COOLING OF A SOUTH-FACING WALL USING A DOUBLE-SKIN GREEN FAÇADE IN A TEMPERATE CLIMATE©
Green façades made of metal wire screens and mounted to the walls of buildings to support trellised vegetation is increasingly looked to as a means of urban greening and as a sustainable building technology. Here we examine the thermal cooling performance of three candidate vine species (hops, Virginia creeper, and riverbank grape) on a 3-dimensional welded wire frame against a south-facing wall in a temperate climate. We found that from May to September, the green façades kept the wall surface on average 1.84°C (3.31°F) cooler, with grape as the best performer reducing surface temperatures by 2.91°C (5.24°F) in September. In all three species, wall cooling increased with vegetated cover, which increased over the growing season. The effect of vegetated cover on wall cooling was most apparent in hops which re-grows from root stock and basal stems to cover much of the trellis by the end of the growing season, whereas grape and creeper foliage re-grows from stems that remain attached to the trellis, achieving more heterogeneous covering earlier in the growing season. These findings contribute to a growing body of research on green façades and their functional performance as components of the building envelope and as architectural materials.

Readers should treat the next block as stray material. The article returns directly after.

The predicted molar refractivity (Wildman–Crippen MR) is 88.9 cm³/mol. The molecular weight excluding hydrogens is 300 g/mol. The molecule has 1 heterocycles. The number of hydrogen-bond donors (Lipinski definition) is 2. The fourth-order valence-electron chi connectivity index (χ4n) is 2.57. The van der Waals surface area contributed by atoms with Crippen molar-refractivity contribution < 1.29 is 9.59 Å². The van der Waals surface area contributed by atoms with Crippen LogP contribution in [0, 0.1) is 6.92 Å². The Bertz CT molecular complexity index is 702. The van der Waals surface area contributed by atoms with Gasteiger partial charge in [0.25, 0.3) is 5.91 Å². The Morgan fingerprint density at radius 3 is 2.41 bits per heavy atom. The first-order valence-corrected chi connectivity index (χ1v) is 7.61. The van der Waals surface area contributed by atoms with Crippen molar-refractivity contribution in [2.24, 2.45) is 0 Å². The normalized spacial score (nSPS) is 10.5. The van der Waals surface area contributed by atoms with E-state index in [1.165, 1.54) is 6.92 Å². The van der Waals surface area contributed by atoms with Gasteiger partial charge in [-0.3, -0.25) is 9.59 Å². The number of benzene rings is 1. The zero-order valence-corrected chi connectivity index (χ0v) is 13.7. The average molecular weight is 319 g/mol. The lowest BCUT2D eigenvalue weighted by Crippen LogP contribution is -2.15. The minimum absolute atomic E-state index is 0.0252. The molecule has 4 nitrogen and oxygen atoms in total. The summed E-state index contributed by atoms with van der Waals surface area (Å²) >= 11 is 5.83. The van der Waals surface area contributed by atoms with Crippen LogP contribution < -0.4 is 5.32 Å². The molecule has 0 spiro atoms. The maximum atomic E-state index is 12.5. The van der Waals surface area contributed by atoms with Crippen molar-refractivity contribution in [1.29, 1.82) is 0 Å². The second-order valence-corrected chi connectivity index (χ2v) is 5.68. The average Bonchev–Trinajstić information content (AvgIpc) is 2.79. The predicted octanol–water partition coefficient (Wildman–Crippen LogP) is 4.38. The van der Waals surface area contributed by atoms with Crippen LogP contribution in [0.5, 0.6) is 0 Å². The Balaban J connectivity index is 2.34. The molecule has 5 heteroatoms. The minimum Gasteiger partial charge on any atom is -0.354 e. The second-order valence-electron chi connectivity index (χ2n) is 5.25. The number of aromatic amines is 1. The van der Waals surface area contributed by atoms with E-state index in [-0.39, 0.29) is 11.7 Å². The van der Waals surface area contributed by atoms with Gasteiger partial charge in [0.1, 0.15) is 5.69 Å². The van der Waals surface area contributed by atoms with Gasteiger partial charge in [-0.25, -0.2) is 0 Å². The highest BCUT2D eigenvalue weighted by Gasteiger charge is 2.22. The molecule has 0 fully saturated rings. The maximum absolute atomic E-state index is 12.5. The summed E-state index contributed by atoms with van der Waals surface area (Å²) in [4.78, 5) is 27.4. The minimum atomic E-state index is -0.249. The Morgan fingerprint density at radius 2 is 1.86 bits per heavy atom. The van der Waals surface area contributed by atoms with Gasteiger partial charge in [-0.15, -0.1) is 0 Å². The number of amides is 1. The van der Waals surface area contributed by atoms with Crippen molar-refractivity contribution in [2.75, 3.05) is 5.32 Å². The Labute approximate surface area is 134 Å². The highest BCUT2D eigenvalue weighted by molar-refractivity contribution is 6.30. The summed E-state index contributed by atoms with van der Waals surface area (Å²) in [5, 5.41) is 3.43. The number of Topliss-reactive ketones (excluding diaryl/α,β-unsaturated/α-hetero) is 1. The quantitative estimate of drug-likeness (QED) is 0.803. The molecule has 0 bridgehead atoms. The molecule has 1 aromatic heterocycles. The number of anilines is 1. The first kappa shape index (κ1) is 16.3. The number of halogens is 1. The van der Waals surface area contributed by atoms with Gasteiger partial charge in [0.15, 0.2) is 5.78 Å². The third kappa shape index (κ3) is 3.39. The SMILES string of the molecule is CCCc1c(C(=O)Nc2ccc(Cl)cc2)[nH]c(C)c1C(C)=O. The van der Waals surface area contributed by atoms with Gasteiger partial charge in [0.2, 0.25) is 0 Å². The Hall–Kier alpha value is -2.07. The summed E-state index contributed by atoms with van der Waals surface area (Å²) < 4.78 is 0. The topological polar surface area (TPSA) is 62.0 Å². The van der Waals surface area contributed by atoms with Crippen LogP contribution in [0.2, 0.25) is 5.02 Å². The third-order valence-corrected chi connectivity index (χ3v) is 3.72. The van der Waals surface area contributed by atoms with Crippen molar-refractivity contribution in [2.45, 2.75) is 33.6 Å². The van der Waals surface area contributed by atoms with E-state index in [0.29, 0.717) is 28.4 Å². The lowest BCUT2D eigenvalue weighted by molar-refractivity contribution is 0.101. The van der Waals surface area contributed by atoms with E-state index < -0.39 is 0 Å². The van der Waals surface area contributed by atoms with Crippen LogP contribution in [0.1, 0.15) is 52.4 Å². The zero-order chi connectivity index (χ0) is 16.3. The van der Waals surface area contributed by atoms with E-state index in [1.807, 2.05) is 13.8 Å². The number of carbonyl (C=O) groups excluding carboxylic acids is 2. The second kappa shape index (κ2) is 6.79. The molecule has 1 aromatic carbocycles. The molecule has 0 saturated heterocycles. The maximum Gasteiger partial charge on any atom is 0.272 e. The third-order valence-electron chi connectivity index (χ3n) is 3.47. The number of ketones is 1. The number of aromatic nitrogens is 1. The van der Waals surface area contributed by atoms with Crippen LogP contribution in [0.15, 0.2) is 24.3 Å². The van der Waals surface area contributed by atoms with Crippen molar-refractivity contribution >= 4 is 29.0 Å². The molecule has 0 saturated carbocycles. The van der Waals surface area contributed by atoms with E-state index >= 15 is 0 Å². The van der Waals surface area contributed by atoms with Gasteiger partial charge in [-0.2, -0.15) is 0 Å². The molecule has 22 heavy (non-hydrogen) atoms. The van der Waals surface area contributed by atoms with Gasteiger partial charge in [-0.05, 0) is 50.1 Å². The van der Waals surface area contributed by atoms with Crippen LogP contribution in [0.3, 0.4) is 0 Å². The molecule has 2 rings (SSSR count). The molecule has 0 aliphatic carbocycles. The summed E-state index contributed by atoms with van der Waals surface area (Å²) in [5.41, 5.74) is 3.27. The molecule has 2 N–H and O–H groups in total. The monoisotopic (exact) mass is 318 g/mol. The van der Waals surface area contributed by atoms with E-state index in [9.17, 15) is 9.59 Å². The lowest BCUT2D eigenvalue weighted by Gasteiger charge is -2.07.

MacIvor, J.S. and Margolis, L. (2015). COOLING OF A SOUTH-FACING WALL USING A DOUBLE-SKIN GREEN FAÇADE IN A TEMPERATE CLIMATE©. Acta Hortic. 1085, 185-194